Emma Adapted: Jane Austen’s Heroine from Book to Film, by Marc DiPaolo, Peter Lang Publishing (2007) Description from the publisher: This work of literary and film criticism examines all eight filmed adaptations of Jane Austen’s Emma produced between 1948 and 1996 as vastly different interpretations of the source novel. Instead of condemning the movies and television specials as being “not as good as the book,” Marc DiPaolo considers how each adaptation might be understood as a valid “reading” of Austen’s text for Austen fans, scholars, and students alike. This book is a bit pricey at $67.95 online, and will be a good library request. ISBN: 9781433100000
Jane Austen’s Emma: A Casebook, edited by Fiona Stafford, Oxford University Press (2007) Interesting title, since it supports my theory that Emma is a mystery story disguised as a comic romance! Description from the publisher: The essays in this collection demonstrate the varied delights of reading Emma. The purpose of the collection is to introduce readers of Austen to new ways of interpreting her most substantial and rewarding novel. The collection opens with an introduction encouraging readers to re-read Emma, and to find its pleasures magnified by the critical interpretations and scholarship represented in this casebook. ISBN: 9780195175318
Clueless, the movie, director Amy Herkerling, Paramount Studios (1995) staring Alicia Silverstone, Brittany Murphy and Paul Rudd. Studio description: Loosely based on Jane Austen’s comedy of manners Emma, Clueless employs high school as a microcosm of a larger society; in this case, the sun-drenched paradise of conspicuous consumption known as Beverly Hills. Leading the pack as a rich, blonde cutie named Cher is Alicia Silverstone, in a career-making performance. With the help of her best friend, Dionne (Stacey Dash), well-meaning busybody Cher attempts to turn the school nerd, Tai (Brittany Murphy), into a teen queen — with unexpected results. Heckerling’s witty satire is dead-on, particularly in its rendering of the kids’ speech, an adolescent patois peppered with vacuous expressions like “as if!” and “whatever!” The beauty of Clueless is that, even as it makes fun of Cher’s relentless pursuit of popularity, it reveals an insightful, well-meaning individual beneath its heroine’s image-obsessed surface. Read a review by Peter Stack of the San Francisco Chronicle here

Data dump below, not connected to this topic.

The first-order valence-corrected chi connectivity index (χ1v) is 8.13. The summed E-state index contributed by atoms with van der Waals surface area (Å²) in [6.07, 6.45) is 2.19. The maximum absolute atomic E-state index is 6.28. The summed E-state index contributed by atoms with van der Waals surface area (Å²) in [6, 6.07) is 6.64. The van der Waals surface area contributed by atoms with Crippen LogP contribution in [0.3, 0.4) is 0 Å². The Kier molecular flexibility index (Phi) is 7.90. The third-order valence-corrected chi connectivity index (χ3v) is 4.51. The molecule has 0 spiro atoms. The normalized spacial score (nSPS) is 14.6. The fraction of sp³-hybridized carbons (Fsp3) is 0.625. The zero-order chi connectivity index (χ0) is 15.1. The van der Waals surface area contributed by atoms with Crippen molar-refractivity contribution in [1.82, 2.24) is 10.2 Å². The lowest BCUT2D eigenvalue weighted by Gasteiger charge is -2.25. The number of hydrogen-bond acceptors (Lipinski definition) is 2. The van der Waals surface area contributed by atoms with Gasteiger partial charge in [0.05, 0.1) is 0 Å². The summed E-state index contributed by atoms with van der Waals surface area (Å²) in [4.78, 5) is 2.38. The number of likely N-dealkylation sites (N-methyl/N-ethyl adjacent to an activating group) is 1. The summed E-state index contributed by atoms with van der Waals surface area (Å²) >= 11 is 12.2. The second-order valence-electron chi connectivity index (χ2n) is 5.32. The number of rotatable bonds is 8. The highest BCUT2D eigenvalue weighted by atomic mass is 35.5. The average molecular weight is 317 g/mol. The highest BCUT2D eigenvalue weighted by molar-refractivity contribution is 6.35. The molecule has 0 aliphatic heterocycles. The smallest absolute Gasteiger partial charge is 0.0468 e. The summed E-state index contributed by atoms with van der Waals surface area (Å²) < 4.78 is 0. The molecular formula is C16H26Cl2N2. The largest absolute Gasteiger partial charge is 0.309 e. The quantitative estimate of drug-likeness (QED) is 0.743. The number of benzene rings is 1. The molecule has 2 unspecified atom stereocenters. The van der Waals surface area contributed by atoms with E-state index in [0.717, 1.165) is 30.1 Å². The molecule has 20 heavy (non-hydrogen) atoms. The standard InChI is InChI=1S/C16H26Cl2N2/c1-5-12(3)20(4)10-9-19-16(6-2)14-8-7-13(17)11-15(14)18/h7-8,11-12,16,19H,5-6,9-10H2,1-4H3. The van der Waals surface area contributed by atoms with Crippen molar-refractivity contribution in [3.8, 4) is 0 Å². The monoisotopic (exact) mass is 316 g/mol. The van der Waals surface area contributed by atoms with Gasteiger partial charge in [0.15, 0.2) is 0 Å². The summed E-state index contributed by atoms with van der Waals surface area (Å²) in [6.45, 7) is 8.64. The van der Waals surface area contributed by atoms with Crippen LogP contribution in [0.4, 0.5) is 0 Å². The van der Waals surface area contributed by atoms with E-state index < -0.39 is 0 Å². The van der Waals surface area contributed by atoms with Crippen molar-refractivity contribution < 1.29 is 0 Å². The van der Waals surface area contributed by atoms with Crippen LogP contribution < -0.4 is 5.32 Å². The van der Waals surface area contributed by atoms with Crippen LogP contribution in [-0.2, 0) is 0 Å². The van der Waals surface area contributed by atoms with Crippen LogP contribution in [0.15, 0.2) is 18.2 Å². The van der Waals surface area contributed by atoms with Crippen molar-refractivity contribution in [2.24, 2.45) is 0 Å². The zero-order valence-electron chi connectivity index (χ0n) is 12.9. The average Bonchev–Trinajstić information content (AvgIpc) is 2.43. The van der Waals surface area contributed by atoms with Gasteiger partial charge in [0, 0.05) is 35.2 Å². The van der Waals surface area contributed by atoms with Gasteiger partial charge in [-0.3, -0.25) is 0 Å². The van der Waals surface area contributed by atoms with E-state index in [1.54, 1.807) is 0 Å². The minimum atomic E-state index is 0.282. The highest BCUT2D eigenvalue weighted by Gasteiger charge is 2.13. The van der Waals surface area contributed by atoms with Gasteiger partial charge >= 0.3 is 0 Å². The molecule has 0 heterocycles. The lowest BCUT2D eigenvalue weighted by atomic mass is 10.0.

So, read on Janeites!